Photojournalist Dorothea Lange's most famous photo,
"Migrant Mother," (pictured below middle) taken in
1936 of pea-picker Florence Owens Thompson and her children,
was part of the Depression-era images for which she is most
Photographer Dorothea Lange
Lange's photographs of migrant farm workers in
the 1930s that she took for the Farm Security Administration
greatly influenced what became documentary photography.
Other work for which she is noted includes her
documenting the War Relocation Authority's forced relocation
of Japanese Americans, specifically to Manzanar in Central California,
during World War II. These images were so controversial and
showed the Army in such bad light that there were impounded.
The Whitney Museum showed 27 of these photographs in 1972. The
exhibition was titled, "Executive Order 9066."
Lange was born Dorothea Margaretta Nutzhorn on
May 26, 1895 in Hoboken, New Jersey. Her parents were second-generation
German immigrants. Her father deserted the family when she was
12 years old, and Lange began to use her mother's maiden name
instead of her father's. She contracted polio at the age of
seven, and later suffered from its effects near the end of her
Lange studied photography at Columbia
University in New York before moving to San Francisco
in 1918 where she earned a living as a portraitist. She
met her second husband Paul Taylor there, an economist
who later helped her document migrant workers in California.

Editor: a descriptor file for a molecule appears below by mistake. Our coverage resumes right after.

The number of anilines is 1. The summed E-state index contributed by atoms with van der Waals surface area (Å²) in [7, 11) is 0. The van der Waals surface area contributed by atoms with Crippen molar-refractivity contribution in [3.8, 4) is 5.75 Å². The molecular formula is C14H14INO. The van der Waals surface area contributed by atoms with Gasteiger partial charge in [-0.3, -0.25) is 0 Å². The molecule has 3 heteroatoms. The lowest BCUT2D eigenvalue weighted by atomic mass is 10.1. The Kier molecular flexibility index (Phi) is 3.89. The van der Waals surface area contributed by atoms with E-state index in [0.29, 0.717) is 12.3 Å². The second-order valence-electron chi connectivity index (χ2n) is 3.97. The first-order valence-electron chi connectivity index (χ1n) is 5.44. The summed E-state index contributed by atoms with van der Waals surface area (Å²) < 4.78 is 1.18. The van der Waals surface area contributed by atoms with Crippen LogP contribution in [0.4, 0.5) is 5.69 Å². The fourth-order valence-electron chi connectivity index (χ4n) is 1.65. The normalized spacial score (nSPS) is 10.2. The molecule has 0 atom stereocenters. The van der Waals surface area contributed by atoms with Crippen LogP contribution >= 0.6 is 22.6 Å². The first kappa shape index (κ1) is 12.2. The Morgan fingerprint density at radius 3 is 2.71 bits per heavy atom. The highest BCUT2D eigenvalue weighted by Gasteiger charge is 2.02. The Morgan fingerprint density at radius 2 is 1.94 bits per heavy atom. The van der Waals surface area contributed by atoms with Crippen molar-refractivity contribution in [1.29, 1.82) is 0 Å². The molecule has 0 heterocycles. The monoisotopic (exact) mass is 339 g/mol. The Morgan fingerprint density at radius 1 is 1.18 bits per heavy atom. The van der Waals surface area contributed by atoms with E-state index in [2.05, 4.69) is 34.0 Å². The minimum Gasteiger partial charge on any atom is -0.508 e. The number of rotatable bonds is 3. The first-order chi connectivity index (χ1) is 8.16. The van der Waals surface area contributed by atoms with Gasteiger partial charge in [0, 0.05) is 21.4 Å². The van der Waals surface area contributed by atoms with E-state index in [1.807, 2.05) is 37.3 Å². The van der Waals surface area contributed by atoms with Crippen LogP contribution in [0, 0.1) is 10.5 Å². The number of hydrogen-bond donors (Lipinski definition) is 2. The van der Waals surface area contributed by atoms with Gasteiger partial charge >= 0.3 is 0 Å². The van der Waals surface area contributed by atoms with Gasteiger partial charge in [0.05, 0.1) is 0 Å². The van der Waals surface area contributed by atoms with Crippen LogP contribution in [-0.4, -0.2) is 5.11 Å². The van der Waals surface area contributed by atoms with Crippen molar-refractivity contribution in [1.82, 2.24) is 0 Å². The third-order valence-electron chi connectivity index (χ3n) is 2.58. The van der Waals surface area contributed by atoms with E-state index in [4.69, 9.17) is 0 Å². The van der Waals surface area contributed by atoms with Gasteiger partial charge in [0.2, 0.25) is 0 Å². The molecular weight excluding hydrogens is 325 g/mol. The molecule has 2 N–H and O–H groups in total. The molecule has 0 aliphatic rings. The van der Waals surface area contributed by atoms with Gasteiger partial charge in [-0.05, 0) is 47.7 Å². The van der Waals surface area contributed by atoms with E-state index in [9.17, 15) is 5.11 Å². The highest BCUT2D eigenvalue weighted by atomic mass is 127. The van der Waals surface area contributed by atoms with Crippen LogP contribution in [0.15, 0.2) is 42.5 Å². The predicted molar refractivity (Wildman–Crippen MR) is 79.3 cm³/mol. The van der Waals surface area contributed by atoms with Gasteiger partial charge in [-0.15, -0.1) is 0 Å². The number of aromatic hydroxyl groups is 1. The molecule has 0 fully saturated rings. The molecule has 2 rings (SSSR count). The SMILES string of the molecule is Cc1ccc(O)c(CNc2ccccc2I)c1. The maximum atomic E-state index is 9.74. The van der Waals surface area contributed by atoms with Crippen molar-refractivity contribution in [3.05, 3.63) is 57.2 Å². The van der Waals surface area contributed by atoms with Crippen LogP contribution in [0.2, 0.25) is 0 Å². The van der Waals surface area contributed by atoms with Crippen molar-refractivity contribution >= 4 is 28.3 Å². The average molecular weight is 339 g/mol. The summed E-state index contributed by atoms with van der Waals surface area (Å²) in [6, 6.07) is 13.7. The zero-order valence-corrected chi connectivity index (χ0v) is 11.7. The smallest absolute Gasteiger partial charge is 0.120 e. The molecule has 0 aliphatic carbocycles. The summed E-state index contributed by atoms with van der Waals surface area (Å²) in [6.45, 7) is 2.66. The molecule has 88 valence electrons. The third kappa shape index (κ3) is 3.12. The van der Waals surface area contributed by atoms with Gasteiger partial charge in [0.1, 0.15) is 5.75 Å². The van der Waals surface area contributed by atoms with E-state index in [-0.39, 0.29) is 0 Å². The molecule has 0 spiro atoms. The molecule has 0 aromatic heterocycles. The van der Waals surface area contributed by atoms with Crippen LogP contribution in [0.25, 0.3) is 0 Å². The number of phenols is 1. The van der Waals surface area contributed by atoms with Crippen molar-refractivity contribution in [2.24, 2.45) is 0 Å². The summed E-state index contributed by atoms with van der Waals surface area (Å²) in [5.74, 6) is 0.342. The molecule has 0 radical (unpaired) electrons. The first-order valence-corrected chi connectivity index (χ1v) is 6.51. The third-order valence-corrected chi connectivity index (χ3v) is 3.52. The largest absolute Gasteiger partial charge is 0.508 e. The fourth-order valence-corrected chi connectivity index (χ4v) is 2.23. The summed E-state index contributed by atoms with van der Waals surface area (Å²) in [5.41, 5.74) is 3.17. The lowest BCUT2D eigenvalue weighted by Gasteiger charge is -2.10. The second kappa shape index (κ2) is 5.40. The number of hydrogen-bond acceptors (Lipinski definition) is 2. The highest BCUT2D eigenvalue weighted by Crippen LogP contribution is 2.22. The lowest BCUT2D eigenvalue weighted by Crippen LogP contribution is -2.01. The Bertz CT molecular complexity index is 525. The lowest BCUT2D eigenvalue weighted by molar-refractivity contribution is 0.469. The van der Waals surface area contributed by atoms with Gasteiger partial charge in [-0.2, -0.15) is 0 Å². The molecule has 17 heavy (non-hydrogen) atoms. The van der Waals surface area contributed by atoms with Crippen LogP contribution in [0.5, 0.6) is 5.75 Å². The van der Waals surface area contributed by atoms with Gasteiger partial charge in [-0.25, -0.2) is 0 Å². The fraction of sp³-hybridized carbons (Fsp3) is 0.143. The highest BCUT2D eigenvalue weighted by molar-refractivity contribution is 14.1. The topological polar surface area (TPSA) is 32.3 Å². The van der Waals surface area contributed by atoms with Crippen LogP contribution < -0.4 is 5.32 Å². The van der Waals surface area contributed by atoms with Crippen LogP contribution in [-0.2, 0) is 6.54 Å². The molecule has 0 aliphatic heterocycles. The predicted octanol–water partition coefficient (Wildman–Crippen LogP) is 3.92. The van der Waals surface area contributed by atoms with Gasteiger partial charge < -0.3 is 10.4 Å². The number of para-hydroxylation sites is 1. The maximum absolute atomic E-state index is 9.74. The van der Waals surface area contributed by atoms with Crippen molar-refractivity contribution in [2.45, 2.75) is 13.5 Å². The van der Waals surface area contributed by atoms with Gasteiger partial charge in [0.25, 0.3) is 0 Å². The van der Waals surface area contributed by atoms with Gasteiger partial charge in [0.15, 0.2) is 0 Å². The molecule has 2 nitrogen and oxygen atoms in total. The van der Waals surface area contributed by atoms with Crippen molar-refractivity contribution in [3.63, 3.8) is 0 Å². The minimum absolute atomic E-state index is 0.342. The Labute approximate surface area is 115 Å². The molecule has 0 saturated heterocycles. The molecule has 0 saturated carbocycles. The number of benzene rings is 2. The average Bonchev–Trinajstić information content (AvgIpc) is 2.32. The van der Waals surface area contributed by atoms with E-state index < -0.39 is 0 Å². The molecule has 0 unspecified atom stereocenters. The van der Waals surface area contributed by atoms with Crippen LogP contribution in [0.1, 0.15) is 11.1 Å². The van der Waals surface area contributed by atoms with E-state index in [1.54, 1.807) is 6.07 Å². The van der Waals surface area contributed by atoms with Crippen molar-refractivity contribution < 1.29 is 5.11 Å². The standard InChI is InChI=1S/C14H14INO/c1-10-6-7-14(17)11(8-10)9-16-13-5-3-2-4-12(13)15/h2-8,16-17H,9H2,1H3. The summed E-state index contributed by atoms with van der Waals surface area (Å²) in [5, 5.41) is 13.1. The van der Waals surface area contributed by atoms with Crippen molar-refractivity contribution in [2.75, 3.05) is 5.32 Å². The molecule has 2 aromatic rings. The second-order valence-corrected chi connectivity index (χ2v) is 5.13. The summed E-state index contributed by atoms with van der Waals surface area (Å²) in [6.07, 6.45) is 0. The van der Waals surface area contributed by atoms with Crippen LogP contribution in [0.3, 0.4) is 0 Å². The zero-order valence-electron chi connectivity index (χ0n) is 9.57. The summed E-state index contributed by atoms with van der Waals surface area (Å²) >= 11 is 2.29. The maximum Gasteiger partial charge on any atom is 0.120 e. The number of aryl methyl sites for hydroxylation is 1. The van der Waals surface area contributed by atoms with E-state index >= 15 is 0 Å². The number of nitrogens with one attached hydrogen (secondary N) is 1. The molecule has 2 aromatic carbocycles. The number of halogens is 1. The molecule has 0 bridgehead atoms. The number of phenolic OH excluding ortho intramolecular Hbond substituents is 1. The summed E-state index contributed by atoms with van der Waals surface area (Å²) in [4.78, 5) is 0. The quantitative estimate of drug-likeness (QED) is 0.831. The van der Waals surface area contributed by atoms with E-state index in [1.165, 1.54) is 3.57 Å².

She had two sons, Daniel Rhoades Dixon and John
Eaglesfeather Dixon, with her first husband, Maynard Dixon,
an important western painter whom she married in 1920. They
divorced in 1935, and she then married Taylor.
In addition to her education at Columbia under
the wing of Clarence Hudson White, one of the original Photo-Secessionists,
she apprenticed with Prussian-borne Arnold Genthe, who became
famous for his photographs of the San Francisco earthquake in
1906 and that city's Chinatown.
It was her work photographing the breadlines and
waterfront strikes that engaged the attention of the Resettlement
Administration, which later was renamed the Farm Security Administration.
Her husband Taylor helped Lange document the poverty and oppression
of the sharecroppers, and the great exodus West during the Depression.
She was awarded a Guggenheim Fellowship in 1941
for her work, the first woman to receive such a distinction,
and, long after her death in 1965, Lange was inducted into the
California Hall of Fame in 2008.
Among other achievements, Lange co-founded the
photography journal Aperture along with Ansel
Adams, who recruited Lange to teach at the California School
of Fine Arts.
Japanese Internment Photo
After her work documenting the effects
of the Depression and later of World War II's internment
camps, the iconic photographer went on to work for Life
and other magazines, shooting photographic essays from
her travels around the world, to such places as Asia,
Egypt and Ireland.
The last years of her life, Lange suffered from
various illnesses including ulcers and the effects of her childhood
bout with polio.
Lange died October 11, 1965 from esophageal cancer.
She was 70-years-old.
Upon her death, her collection of work was donated to the Oakland
Museum of California, which includes more than 25,000 negatives,
her personal papers and library.
The Rumor Mill
The rumor mill has turned up a few juicy tidbits
of information that the biography mentioned above has not. According
to these unfounded rumors, Dorothea Lange had a photogenic memory.
At least that is what her doctor said after a brain scan.